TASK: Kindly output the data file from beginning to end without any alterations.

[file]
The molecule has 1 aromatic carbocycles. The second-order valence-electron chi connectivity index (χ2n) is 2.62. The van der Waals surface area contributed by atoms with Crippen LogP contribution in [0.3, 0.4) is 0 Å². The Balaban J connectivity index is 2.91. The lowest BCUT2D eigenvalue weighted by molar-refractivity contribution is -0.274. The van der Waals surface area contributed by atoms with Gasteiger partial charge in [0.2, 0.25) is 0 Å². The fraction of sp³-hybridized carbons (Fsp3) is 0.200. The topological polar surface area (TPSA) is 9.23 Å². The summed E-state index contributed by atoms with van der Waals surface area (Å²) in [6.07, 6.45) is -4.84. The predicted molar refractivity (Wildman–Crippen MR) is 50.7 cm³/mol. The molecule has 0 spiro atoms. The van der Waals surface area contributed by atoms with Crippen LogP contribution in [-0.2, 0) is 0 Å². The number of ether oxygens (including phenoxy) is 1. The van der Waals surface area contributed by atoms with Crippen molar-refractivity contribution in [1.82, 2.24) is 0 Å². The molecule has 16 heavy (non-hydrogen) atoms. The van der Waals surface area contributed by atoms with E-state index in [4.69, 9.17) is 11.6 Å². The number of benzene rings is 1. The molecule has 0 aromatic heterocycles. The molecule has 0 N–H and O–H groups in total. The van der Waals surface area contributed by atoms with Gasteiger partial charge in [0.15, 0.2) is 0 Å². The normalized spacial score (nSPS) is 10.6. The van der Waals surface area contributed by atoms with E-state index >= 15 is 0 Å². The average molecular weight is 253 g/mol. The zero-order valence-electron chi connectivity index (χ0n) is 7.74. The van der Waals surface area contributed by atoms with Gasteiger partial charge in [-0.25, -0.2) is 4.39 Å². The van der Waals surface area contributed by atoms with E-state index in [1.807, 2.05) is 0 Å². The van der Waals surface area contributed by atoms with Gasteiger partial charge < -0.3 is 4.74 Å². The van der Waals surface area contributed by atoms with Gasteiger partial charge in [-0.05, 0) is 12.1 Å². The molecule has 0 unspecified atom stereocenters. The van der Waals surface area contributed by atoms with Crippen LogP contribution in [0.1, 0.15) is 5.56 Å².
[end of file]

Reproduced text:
The molecule has 1 aromatic carbocycles. The second-order valence-electron chi connectivity index (χ2n) is 2.62. The van der Waals surface area contributed by atoms with Crippen LogP contribution in [0.3, 0.4) is 0 Å². The Balaban J connectivity index is 2.91. The lowest BCUT2D eigenvalue weighted by molar-refractivity contribution is -0.274. The van der Waals surface area contributed by atoms with Gasteiger partial charge in [0.2, 0.25) is 0 Å². The fraction of sp³-hybridized carbons (Fsp3) is 0.200. The topological polar surface area (TPSA) is 9.23 Å². The summed E-state index contributed by atoms with van der Waals surface area (Å²) in [6.07, 6.45) is -4.84. The predicted molar refractivity (Wildman–Crippen MR) is 50.7 cm³/mol. The molecule has 0 spiro atoms. The van der Waals surface area contributed by atoms with Crippen LogP contribution in [-0.2, 0) is 0 Å². The number of ether oxygens (including phenoxy) is 1. The van der Waals surface area contributed by atoms with Crippen molar-refractivity contribution in [1.82, 2.24) is 0 Å². The molecule has 16 heavy (non-hydrogen) atoms. The van der Waals surface area contributed by atoms with E-state index in [4.69, 9.17) is 11.6 Å². The number of benzene rings is 1. The molecule has 0 aromatic heterocycles. The molecule has 0 N–H and O–H groups in total. The van der Waals surface area contributed by atoms with Gasteiger partial charge in [0.15, 0.2) is 0 Å². The normalized spacial score (nSPS) is 10.6. The van der Waals surface area contributed by atoms with E-state index >= 15 is 0 Å². The average molecular weight is 253 g/mol. The zero-order valence-electron chi connectivity index (χ0n) is 7.74. The van der Waals surface area contributed by atoms with Gasteiger partial charge in [-0.25, -0.2) is 4.39 Å². The van der Waals surface area contributed by atoms with E-state index in [1.807, 2.05) is 0 Å². The van der Waals surface area contributed by atoms with Gasteiger partial charge < -0.3 is 4.74 Å². The van der Waals surface area contributed by atoms with Gasteiger partial charge in [-0.05, 0) is 12.1 Å². The molecule has 0 unspecified atom stereocenters. The van der Waals surface area contributed by atoms with Crippen LogP contribution in [0.1, 0.15) is 5.56 Å².